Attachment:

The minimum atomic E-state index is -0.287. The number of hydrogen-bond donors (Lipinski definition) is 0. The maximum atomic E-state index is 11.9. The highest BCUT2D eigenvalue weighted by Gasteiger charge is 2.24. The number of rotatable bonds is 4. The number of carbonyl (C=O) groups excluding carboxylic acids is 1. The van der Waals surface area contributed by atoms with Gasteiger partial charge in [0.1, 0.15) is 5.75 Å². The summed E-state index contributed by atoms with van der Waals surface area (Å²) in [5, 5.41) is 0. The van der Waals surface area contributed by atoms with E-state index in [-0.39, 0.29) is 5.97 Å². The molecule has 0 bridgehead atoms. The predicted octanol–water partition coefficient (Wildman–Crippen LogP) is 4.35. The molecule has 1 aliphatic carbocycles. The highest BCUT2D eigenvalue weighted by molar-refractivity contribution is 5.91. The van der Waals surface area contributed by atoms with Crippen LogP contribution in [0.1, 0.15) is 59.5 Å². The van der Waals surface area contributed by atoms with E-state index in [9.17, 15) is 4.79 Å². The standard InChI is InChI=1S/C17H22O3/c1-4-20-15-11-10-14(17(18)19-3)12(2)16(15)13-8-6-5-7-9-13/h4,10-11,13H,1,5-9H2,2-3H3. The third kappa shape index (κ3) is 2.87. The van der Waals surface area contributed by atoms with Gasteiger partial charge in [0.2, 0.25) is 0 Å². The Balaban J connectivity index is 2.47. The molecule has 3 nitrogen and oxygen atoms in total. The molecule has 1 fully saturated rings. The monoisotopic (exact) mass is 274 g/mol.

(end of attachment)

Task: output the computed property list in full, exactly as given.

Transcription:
The minimum atomic E-state index is -0.287. The number of hydrogen-bond donors (Lipinski definition) is 0. The maximum atomic E-state index is 11.9. The highest BCUT2D eigenvalue weighted by Gasteiger charge is 2.24. The number of rotatable bonds is 4. The number of carbonyl (C=O) groups excluding carboxylic acids is 1. The van der Waals surface area contributed by atoms with Gasteiger partial charge in [0.1, 0.15) is 5.75 Å². The summed E-state index contributed by atoms with van der Waals surface area (Å²) in [5, 5.41) is 0. The van der Waals surface area contributed by atoms with E-state index in [-0.39, 0.29) is 5.97 Å². The molecule has 0 bridgehead atoms. The predicted octanol–water partition coefficient (Wildman–Crippen LogP) is 4.35. The molecule has 1 aliphatic carbocycles. The highest BCUT2D eigenvalue weighted by molar-refractivity contribution is 5.91. The van der Waals surface area contributed by atoms with Crippen LogP contribution in [0.1, 0.15) is 59.5 Å². The van der Waals surface area contributed by atoms with E-state index in [9.17, 15) is 4.79 Å². The standard InChI is InChI=1S/C17H22O3/c1-4-20-15-11-10-14(17(18)19-3)12(2)16(15)13-8-6-5-7-9-13/h4,10-11,13H,1,5-9H2,2-3H3. The third kappa shape index (κ3) is 2.87. The van der Waals surface area contributed by atoms with Gasteiger partial charge in [0.2, 0.25) is 0 Å². The Balaban J connectivity index is 2.47. The molecule has 3 nitrogen and oxygen atoms in total. The molecule has 1 fully saturated rings. The monoisotopic (exact) mass is 274 g/mol.